Twelve melons from Cavaillon, Alexandre Dumas' life annuity

Cavaillon melons are very much appreciated by many people. They were particularly appreciated by Alexandre Dumas, the author of the "three Musketeers".


But let's listen to the great writer:

"Twenty-five kilometers from Avignon. Remains of a triumphal arch. Renowned winter melons.
It is presumed that the town of Cavaillon is cited here neither for its position on the Durance, nor for its proximity to Avignon, nor for its triumphal arch, but for its melons, not winter melons, but famous green melons.
One day I received a letter from the town council of Cavaillon, which told me that, founding a library and wishing to compose it from the best books he could get his hands on, he asked me to send him two or three of my novels which, in my mind, would take first place. I have a son and a daughter, and I think I love them equally; I have five or six hundred volumes, and I think I feel sympathy for all of them, more or less equally; I replied to the town of Cavaillon that he was not an author who should be made the judge of the merit of his books; that I thought all my books were good, but that I thought the melons of Cavaillon were excellent; that, consequently, I was going to send to the town of Cavaillon a complete collection of my works, that is to say four or five hundred volumes, if the town council would vote me a life annuity of twelve green melons.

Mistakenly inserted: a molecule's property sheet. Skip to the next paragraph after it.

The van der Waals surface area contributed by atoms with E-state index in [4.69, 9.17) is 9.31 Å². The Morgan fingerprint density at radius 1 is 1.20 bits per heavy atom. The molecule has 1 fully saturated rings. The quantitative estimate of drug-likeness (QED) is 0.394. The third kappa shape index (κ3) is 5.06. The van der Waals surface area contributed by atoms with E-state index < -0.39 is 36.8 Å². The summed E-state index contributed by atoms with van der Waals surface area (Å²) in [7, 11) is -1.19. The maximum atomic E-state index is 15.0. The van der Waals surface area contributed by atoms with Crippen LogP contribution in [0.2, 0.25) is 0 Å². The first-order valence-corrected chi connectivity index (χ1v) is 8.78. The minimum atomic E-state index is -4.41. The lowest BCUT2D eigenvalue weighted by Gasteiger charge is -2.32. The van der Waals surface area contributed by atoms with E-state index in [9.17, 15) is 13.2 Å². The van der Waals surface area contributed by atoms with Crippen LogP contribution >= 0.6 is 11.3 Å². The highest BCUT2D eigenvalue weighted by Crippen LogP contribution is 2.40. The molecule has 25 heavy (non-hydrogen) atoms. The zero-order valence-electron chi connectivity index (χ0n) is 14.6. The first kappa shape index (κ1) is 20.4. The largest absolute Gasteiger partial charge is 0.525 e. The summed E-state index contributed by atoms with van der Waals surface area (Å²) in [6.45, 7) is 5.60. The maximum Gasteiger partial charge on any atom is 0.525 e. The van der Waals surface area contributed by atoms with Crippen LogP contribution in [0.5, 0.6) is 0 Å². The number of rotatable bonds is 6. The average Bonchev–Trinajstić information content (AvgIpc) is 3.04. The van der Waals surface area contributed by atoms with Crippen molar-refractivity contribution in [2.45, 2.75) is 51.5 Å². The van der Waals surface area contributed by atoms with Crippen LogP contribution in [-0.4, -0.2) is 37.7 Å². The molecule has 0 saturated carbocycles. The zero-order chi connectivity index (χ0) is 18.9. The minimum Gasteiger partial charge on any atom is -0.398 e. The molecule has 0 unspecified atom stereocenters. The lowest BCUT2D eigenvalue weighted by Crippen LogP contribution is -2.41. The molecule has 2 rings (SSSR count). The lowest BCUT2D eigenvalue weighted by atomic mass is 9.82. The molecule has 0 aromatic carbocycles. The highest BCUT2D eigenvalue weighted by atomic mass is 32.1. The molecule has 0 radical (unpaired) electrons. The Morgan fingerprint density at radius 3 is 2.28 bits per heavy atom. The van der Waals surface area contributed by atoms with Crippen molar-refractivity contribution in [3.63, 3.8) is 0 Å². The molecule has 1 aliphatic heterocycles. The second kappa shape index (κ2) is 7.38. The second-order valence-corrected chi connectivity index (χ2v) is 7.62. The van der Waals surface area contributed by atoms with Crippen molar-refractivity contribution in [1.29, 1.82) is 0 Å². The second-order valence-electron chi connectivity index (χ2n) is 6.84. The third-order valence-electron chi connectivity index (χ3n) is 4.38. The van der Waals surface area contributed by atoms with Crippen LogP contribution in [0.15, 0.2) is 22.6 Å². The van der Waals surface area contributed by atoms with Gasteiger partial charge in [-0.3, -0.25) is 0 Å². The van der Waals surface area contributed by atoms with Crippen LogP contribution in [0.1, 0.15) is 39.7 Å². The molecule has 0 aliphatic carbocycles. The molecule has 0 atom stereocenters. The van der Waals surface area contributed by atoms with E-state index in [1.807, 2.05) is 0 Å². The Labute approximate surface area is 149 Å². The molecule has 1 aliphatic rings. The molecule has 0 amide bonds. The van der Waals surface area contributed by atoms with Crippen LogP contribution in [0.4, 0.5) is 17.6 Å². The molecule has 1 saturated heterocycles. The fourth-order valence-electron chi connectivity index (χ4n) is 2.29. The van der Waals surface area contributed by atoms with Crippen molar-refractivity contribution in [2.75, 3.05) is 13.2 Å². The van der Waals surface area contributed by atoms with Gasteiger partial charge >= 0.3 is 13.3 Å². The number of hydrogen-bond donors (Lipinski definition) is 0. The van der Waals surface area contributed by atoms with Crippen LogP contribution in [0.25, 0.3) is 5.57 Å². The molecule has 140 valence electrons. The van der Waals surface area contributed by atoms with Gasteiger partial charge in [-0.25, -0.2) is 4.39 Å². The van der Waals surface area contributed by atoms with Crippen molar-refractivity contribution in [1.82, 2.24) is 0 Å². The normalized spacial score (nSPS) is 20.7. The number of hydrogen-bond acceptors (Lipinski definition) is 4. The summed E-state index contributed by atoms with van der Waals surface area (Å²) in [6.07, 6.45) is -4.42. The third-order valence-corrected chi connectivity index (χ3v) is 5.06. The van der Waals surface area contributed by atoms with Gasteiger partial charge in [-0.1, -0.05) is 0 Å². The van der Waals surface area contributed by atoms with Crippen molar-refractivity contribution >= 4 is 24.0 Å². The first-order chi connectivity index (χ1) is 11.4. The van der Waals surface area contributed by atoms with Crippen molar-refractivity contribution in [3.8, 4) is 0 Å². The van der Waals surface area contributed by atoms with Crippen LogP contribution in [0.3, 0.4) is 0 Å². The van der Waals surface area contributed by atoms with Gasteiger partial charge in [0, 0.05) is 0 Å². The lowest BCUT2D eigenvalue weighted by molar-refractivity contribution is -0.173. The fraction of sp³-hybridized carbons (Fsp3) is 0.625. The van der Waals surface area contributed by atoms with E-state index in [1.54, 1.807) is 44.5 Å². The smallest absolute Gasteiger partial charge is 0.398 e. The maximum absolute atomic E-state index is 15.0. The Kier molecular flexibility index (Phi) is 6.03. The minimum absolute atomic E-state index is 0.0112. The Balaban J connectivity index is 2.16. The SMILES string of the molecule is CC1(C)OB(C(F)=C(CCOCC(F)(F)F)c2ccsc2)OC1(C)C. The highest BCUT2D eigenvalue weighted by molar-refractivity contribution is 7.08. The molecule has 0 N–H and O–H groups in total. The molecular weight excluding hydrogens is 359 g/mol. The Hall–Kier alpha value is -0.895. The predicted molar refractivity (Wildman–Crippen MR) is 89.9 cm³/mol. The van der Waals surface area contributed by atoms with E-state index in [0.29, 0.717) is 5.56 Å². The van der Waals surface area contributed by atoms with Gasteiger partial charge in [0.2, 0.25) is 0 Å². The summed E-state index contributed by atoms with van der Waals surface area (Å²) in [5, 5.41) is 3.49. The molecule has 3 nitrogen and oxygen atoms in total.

The town council of Cavaillon, I must say, replied to me post for post that my request had been unanimously accepted and that I found myself in possession of a life annuity, the only one in all probability that I would ever have.
I have enjoyed this annuity for a dozen years, and, I must say, it has never once failed to reach the time when the green melons, a little behind the others, are entering their maturity; I don't know if the town council of Cavaillon is kind enough to choose among its melons and send me the ones they think are the best, but I repeat that I have never eaten anything fresher, tastier and more sapid than the melons in my annuity. I therefore have only one wish to express, and that is that my books should always have the same charm for the people of Cavaillon as their melons have for me; it is at the same time an opportunity to express my gratitude to my good friends in Cavaillon, and to tell all of Europe that their melons are the best I know".

With the Society of Friends of Alexandre Dumas


Translated with

(free version)



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